While the goal of his agency's work is to achieve environmental benefits, the establishment of these standards would "open a great opportunity to connect the energy sector to what we do."
Under potential mandatory carbon caps, power companies could buy credits for carbon reductions achieved in the agricultural sector to comply with emissions constraints.
Under the bill, the secretary of agriculture would be responsible for ensuring the development of consistent standards for quantifying environmental benefits and for establishing reporting and credit registries, which could include third-party verifiers.
The secretary would also serve as the chairman of the standards board, whose members would include the energy, interior, commerce and transportation secretaries, as well as the administrator of the Environmental Protection Agency.
According to Lucero, the agency is asking for $50 million (€36.3 million) to establish the board, which would distribute grants competitively to universities and researchers to assist the agriculture department make the most accurate set of standards.
"We need all the players who have control over those natural resources to be at the table with us," he said.
The board would quantify other environmental commodities for which markets exist, including water quality credits, the other greenhouse gases and wetlands banking.
Next Steps
Although the House and Senate will debate their own versions of the 2007 Farm Bill, Lucero said that both drafts contain sections on creating market-based approaches for environmental goods and services and an Environmental Services Standards Board.
The agriculture department held 52 Farm Bill forums across the country to get feedback on all titles of the legislation, and found widespread support for the creation of a standards board.
"Once you've got standards, it brings transparency to the market," Lucero said. "If you use the same process to measure carbon in California as you do in Illinois and in Florida, then the transparency is simple and you begin to have a more fluid market."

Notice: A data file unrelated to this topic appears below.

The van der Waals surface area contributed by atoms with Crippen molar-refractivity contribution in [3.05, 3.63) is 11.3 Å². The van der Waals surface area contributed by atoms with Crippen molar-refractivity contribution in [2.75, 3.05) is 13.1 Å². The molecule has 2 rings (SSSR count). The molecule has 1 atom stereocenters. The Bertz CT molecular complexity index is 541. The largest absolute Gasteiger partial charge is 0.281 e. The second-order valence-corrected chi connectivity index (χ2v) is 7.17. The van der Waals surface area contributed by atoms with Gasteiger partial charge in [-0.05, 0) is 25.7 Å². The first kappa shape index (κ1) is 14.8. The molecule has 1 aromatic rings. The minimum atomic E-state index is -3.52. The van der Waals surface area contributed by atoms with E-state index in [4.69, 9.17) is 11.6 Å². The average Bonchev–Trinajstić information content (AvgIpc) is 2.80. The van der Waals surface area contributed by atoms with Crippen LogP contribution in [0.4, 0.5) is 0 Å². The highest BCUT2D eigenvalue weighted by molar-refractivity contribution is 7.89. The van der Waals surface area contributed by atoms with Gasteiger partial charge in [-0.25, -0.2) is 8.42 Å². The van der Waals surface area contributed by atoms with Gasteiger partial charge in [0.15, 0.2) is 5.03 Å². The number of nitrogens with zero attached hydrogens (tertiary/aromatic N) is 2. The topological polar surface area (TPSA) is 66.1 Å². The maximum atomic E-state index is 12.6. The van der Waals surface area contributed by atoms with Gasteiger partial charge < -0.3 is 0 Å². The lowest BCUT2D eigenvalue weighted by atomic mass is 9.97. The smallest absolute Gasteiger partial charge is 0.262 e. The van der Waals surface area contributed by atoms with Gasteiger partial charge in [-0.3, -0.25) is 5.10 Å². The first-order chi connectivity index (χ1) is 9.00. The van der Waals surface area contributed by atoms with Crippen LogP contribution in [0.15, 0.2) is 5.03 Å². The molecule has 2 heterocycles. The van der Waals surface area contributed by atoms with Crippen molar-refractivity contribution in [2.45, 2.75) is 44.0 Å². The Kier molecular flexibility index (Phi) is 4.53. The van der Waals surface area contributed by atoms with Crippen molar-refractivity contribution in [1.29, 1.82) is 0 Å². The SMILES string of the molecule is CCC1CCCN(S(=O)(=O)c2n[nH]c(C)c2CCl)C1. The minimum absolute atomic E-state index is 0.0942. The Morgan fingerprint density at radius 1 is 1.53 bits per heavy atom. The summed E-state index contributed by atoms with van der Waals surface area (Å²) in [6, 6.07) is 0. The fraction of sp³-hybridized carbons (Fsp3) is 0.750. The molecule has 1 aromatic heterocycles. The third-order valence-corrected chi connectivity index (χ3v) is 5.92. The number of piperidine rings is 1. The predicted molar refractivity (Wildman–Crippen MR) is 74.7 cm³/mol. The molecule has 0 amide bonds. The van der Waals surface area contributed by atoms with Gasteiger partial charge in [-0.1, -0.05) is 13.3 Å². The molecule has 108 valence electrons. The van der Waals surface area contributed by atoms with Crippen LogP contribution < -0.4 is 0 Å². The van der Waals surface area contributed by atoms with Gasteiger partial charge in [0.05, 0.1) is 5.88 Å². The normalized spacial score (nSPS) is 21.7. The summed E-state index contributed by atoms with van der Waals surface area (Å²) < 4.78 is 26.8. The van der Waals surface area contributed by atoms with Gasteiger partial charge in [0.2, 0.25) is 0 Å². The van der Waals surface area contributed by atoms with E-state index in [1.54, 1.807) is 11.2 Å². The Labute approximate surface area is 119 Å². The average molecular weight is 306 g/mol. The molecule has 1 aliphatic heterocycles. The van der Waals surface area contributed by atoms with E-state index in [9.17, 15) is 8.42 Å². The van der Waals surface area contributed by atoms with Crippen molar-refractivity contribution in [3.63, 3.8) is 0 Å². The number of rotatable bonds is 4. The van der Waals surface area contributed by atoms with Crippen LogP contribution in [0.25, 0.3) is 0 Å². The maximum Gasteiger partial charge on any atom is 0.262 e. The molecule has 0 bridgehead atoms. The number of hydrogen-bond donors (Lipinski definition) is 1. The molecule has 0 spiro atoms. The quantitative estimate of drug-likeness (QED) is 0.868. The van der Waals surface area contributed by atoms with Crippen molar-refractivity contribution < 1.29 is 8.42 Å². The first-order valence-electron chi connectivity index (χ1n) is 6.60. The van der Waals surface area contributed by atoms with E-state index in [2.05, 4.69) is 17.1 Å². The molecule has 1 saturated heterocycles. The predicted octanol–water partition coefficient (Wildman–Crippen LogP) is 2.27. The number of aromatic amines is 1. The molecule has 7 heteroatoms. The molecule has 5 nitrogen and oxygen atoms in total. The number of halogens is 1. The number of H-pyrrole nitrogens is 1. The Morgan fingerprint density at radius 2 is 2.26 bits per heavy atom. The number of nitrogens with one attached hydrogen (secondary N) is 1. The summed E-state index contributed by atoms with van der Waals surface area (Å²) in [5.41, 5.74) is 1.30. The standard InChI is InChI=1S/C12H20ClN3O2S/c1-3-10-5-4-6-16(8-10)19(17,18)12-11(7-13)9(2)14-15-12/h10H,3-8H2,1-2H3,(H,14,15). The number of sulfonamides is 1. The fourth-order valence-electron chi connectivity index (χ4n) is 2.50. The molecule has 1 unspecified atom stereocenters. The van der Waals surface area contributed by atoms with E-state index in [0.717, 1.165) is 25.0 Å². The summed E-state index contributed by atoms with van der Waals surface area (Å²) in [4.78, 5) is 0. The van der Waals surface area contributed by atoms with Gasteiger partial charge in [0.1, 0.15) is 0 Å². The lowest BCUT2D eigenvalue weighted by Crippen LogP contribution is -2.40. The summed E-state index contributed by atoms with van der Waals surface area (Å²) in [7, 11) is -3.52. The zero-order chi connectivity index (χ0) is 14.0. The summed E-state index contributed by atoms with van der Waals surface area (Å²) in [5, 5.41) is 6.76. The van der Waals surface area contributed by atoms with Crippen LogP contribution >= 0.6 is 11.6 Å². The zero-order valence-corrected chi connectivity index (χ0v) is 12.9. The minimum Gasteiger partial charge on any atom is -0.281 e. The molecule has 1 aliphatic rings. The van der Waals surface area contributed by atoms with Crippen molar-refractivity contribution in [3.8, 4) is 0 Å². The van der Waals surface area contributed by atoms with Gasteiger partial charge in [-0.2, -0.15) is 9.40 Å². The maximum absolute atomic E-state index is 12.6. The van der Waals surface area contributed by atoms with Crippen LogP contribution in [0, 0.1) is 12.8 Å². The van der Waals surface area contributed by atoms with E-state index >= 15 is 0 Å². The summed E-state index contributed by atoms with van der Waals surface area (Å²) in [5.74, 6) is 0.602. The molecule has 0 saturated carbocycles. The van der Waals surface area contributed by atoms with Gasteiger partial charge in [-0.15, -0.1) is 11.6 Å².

Washington DC

PS Thanks to Tony Lovell for passing this on...

All aboard the Carbon credits Express

“Carbon craze sparks AgForce initiative” reads the headline in Queensland Country Life…

Inaction will see farmers caught “like rabbits paralysed in the spotlight” , the state’s peak primary industry lobby group says producers stand to pay the price unless they can be included in the carbon debate – “currently the hottest issue in the climate change controversy.”

AgForce’s plane includes:

• Recognising agriculture in general, specifically Queensland, has already reduced emissions.

• Reinforcing the need for Federal Government to develop a fair trading market so producers can benefit from carbon ‘sinks’ on their properties.

• Responsibly organising Queensland farmers to ensure they emerge as key players in any developing emissions trading market.

NSWFarmers’ President Jock Laurie said much the same thing several days before at the Association’s conference in Sydney.

Wednesday, July 11, 2007

Grains Council and the AGO data gap


Here is a point by point refutation of the Grains Council's hatchet job on soil carbon credits (appended below). It was all over the rural media. I have to reassure our constituency by immediate response.




The Grains Council is misusing Australian Greenhouse Office science to attack the emerging soil carbon credit market.

“The AGO does not have the data to back up the Grains Council's claims about Australian soils,” says Convenor of the Carbon Coalition Against Global Warming, Wellington woolgrower Michael Kiely. The Carbon Coalition has campaigned for soil carbon credits for 18 months to give farmers an additional revenue stream to encourage landscape restoration.